The five rod assembly 300 is also provided with fixed plate(s) or shelf (shelves) 312 at the junction between adjacent rods 304, 306. The fixed shelf 312 similarly provides for not only storage and display surfaces, but also helps fix or tie the rods 304, 306 together. While the fixed plate 312 should preferably be large enough to include all five rods, that is, have five openings spaced each for a respective rod, the adjustable plates need not also be large enough to include all five rods, such as plate 318. Rather, some, all or none may be smaller three rod plates such as are used in the embodiments of FIGS. 3 and 4 and shown by reference numerals 320 and 322 in FIGS. 18 and 19.
By using the smaller three rod plates 320, 322 for the five rod type of display assemblies, held at the desired location with adjustable clips, in various combinations and arrangements, various aesthetically pleasing configurations can be provided. It also makes for a configuration which can be easily changed to accommodate different storage items. A preferred embodiment is to stagger the three rod plates 320, 322 such as shown in FIGS. 18 and 19 and the lower portion thereof. They need not be staggered but can be positioned (horizontally) adjacent one another. However, when they are adjacent, they cannot stick out so far towards each other as to interfere with each other. In other words, if they had a full width with three full openings 330, 332, 334, such as the embodiment of FIG. 10 shown generally at 340, they would overlap and interfere with each other. That is why the narrower embodiment of FIG. 9 is preferred for use with the five rod tower assembly. Even when the plates 320, 322 are not placed directly adjacent one another the user may want to slide one past the other to reposition the shelves, and the embodiment of FIG. 9 allows for this.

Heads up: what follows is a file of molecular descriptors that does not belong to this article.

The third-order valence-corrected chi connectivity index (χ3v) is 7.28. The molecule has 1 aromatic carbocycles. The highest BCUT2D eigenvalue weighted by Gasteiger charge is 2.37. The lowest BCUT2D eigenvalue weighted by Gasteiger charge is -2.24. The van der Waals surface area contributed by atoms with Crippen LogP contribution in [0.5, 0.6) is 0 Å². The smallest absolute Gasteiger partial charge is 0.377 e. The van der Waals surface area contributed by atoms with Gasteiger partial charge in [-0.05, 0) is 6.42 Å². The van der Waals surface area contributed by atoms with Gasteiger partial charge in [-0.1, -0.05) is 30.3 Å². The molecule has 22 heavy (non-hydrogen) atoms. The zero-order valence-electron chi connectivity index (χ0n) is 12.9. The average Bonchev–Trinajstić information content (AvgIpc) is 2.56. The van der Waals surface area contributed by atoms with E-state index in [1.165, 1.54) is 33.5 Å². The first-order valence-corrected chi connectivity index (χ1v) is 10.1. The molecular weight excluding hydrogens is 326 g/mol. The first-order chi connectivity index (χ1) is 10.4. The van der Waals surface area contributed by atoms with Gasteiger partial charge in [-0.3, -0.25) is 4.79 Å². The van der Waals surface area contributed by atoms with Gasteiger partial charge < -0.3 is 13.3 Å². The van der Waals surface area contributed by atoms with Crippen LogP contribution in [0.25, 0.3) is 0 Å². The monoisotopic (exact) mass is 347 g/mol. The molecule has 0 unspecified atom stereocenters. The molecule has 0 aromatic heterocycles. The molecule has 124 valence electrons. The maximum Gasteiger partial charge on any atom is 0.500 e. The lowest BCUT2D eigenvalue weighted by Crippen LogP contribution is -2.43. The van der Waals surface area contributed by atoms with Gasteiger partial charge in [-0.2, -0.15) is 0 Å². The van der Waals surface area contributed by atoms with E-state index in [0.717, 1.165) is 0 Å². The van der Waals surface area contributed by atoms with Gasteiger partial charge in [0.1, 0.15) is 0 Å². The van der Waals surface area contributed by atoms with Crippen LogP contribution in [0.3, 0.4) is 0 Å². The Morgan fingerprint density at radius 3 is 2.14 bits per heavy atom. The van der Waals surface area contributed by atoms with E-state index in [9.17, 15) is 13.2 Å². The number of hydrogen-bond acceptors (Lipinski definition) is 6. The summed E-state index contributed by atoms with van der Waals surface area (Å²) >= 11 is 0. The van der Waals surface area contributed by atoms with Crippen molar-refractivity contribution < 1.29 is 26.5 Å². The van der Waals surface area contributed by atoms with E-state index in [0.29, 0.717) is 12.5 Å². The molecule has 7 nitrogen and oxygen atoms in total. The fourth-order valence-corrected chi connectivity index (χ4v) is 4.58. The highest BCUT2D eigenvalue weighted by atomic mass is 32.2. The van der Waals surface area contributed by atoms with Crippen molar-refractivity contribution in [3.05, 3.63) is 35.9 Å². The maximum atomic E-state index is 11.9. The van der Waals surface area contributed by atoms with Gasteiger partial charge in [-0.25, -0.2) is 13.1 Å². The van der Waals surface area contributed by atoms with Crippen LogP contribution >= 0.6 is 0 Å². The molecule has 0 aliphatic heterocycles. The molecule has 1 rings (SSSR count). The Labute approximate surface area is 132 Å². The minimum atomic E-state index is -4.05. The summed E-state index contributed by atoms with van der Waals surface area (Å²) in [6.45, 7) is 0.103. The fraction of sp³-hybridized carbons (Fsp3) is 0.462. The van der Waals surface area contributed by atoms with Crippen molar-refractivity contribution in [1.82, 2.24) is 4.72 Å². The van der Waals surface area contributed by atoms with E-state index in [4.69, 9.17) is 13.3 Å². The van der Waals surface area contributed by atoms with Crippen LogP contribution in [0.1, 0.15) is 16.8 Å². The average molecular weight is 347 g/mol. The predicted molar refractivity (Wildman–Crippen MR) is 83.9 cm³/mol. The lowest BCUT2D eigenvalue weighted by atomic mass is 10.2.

For the three rod embodiment there are certain advantages to using the wider adjustable shelves 340 such as shown in FIG. 10. For manufacturing convenience, however, when the manufacturer is manufacturing the kits for both three and five rod embodiments it is preferable to only make a single design of a three rod adjustable shelf, that is one that can be used for both the three rod and the five rod embodiments. Hence, the shelf of FIG. 9 with the one through opening and the two crescent-shaped side openings is shown in FIGS. 3 and 4, for example.